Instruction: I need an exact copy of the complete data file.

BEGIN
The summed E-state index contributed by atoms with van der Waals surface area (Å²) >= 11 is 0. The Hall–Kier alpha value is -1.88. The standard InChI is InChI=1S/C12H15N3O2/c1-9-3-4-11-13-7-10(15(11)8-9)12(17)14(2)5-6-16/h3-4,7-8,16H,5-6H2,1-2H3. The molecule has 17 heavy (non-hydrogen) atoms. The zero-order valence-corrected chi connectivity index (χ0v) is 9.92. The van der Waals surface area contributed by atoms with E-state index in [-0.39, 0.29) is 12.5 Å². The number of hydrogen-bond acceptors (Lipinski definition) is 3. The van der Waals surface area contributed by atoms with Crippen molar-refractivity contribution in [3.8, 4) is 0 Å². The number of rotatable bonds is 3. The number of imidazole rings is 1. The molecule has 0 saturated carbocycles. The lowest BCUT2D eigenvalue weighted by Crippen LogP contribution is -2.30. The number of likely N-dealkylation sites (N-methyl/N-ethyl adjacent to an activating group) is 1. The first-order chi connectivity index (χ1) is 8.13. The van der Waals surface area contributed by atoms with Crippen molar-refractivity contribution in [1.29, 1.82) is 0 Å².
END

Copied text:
The summed E-state index contributed by atoms with van der Waals surface area (Å²) >= 11 is 0. The Hall–Kier alpha value is -1.88. The standard InChI is InChI=1S/C12H15N3O2/c1-9-3-4-11-13-7-10(15(11)8-9)12(17)14(2)5-6-16/h3-4,7-8,16H,5-6H2,1-2H3. The molecule has 17 heavy (non-hydrogen) atoms. The zero-order valence-corrected chi connectivity index (χ0v) is 9.92. The van der Waals surface area contributed by atoms with E-state index in [-0.39, 0.29) is 12.5 Å². The number of hydrogen-bond acceptors (Lipinski definition) is 3. The van der Waals surface area contributed by atoms with Crippen molar-refractivity contribution in [3.8, 4) is 0 Å². The number of rotatable bonds is 3. The number of imidazole rings is 1. The molecule has 0 saturated carbocycles. The lowest BCUT2D eigenvalue weighted by Crippen LogP contribution is -2.30. The number of likely N-dealkylation sites (N-methyl/N-ethyl adjacent to an activating group) is 1. The first-order chi connectivity index (χ1) is 8.13. The van der Waals surface area contributed by atoms with Crippen molar-refractivity contribution in [1.29, 1.82) is 0 Å².